Shingrix funding gap points way forward

2 minute read

There should be a fast, flexible process for immediately reviewing and updating public funding for medications, so patients are not left untreated or out of pocket.

The “rigid” structures of Australia’s current health technology assessment processes, which caused patients needing Shingrix to pay significant out-of-pocket costs, must be made faster and more flexible for the sake of patient outcomes, says the AMA.

In its submission to the Health Technology Assessment Policy and Methods Review, the AMA used Shingrix has an example of the challenges in supporting patients who need medicines not yet approved by the regulatory process.

“While Zostavax was subsidised, Shingrix was not and cost up to $600 per vaccine,” the AMA said.

“Zostavax is contraindicated for immunocompromised people, leaving these patients with no option but to pay significant out-of-pocket costs for Shingrix.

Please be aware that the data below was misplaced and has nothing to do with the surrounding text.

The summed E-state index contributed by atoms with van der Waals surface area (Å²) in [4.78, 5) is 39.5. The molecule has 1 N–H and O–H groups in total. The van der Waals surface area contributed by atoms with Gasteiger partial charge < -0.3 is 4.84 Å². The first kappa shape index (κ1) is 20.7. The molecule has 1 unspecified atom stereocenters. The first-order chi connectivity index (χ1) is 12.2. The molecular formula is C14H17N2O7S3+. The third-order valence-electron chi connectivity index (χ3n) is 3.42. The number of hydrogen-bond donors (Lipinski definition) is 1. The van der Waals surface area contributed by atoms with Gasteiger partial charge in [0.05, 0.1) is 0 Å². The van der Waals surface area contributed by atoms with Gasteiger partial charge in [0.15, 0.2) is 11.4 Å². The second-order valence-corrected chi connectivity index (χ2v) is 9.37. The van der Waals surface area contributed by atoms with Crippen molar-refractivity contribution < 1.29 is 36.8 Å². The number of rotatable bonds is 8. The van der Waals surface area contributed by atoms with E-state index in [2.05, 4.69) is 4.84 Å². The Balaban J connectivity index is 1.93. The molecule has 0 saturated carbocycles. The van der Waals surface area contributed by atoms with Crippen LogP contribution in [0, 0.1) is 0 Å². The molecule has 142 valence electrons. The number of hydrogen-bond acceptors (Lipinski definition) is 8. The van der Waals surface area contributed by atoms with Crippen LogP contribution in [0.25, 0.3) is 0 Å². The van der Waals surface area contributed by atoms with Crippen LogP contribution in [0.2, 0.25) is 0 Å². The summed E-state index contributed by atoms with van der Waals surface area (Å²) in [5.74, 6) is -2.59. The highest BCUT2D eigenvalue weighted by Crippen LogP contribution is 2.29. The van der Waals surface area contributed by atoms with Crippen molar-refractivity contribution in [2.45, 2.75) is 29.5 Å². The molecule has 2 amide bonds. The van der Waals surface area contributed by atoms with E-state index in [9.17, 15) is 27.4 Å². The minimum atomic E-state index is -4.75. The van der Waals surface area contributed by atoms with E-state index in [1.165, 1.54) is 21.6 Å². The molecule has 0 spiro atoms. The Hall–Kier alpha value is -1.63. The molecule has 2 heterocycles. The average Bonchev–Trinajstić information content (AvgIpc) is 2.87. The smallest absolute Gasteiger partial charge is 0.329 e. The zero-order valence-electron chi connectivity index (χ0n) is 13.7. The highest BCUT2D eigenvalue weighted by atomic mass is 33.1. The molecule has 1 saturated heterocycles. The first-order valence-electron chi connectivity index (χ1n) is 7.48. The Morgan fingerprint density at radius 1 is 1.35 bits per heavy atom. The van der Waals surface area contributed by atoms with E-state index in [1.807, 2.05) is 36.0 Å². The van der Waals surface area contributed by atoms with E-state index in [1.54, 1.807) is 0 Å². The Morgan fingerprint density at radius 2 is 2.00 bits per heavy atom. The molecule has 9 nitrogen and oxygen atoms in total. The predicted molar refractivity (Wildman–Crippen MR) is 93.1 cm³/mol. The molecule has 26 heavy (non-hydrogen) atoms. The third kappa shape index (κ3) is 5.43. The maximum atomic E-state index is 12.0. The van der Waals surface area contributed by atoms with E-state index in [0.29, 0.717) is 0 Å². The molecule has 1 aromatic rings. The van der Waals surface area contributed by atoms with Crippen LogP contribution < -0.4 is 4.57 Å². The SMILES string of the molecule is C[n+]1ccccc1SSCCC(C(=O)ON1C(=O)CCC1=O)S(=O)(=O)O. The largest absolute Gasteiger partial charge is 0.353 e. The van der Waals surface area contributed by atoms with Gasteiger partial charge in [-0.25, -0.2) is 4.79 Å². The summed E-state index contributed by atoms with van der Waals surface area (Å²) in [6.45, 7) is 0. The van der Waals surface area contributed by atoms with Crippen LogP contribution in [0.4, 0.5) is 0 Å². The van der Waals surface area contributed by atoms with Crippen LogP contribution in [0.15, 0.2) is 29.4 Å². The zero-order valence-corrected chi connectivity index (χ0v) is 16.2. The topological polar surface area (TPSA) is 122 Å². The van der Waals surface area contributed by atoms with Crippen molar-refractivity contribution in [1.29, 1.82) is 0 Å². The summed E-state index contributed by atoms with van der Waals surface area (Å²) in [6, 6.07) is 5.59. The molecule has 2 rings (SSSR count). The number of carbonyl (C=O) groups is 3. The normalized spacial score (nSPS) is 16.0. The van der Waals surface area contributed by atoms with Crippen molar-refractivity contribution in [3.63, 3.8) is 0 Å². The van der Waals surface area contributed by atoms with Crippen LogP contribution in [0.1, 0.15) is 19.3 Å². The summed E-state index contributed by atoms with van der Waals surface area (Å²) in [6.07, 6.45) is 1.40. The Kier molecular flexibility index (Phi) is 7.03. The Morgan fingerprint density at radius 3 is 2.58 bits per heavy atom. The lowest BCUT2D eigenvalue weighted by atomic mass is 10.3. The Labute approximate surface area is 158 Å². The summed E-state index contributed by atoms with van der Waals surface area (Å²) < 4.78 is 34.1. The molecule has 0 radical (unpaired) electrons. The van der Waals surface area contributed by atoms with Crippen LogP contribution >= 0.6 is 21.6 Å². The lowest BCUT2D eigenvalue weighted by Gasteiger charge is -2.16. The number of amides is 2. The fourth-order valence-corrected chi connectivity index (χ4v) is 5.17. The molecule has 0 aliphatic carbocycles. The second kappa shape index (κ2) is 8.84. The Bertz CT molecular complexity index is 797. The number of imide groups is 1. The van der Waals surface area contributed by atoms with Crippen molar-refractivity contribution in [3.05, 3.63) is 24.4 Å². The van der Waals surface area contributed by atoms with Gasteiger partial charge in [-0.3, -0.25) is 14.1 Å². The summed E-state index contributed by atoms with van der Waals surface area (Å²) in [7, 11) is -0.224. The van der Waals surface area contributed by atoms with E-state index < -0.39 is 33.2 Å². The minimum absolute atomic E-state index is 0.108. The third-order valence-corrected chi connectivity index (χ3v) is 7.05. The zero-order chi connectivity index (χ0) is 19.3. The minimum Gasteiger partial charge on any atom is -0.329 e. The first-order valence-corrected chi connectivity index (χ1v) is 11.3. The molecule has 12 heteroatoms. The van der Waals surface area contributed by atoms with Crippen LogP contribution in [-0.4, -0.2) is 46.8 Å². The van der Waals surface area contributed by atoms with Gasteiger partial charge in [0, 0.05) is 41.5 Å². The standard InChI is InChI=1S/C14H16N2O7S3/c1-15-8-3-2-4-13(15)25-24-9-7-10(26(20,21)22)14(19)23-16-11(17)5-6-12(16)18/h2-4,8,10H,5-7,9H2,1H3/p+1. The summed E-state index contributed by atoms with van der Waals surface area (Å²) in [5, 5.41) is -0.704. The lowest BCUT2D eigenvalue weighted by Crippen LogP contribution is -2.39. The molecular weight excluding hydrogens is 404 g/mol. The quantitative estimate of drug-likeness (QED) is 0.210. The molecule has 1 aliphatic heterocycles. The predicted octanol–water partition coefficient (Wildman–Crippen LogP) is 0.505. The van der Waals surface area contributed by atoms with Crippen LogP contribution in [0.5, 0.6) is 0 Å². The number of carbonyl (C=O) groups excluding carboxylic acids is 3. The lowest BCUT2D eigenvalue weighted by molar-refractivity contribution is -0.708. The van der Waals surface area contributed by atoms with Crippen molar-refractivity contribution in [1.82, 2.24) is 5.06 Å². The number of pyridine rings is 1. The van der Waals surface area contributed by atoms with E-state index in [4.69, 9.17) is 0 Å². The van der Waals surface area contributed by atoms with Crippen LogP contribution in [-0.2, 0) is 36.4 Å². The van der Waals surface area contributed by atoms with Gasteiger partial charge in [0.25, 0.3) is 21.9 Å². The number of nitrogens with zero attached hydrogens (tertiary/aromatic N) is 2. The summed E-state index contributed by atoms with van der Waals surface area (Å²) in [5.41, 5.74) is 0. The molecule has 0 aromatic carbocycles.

“Shingrix had been approved in 2018 for adults over 50, with an update to make it available to all immunocompromised patients over 18 in March 2022. However, it did not receive a PBS listing until the 2023-24 Federal Budget, more than a year after it was clear there was a genuine need for the subsidy and a solid body of evidence to support it.

“The rigid structures of the current HTA process were a cause for this delay.

“Once there was a much stronger body of international evidence that demonstrated its efficacy and need for a population group, there should have been a process for immediately reviewing and updating for public funding.”

The AMA offered the German model as an exemplar for further investigation.

“Under this model, immediate reimbursement of pharmaceuticals is provided following regulatory approval,” said the submission.

“The formal HTA process and pricing negotiations are conducted simultaneously. This allows immediate access for patients while the more detailed economic considerations are worked through.”

The AMA told the review that the covid pandemic had demonstrated that faster, more efficient processes were possible, despite challenges for the TGA.

Stakeholder submissions for the review have now closed, but expressions of interest for “deep-dive discussions with the committee”, led by Adjunct Professor Debora Picone, are invited until 1 September.

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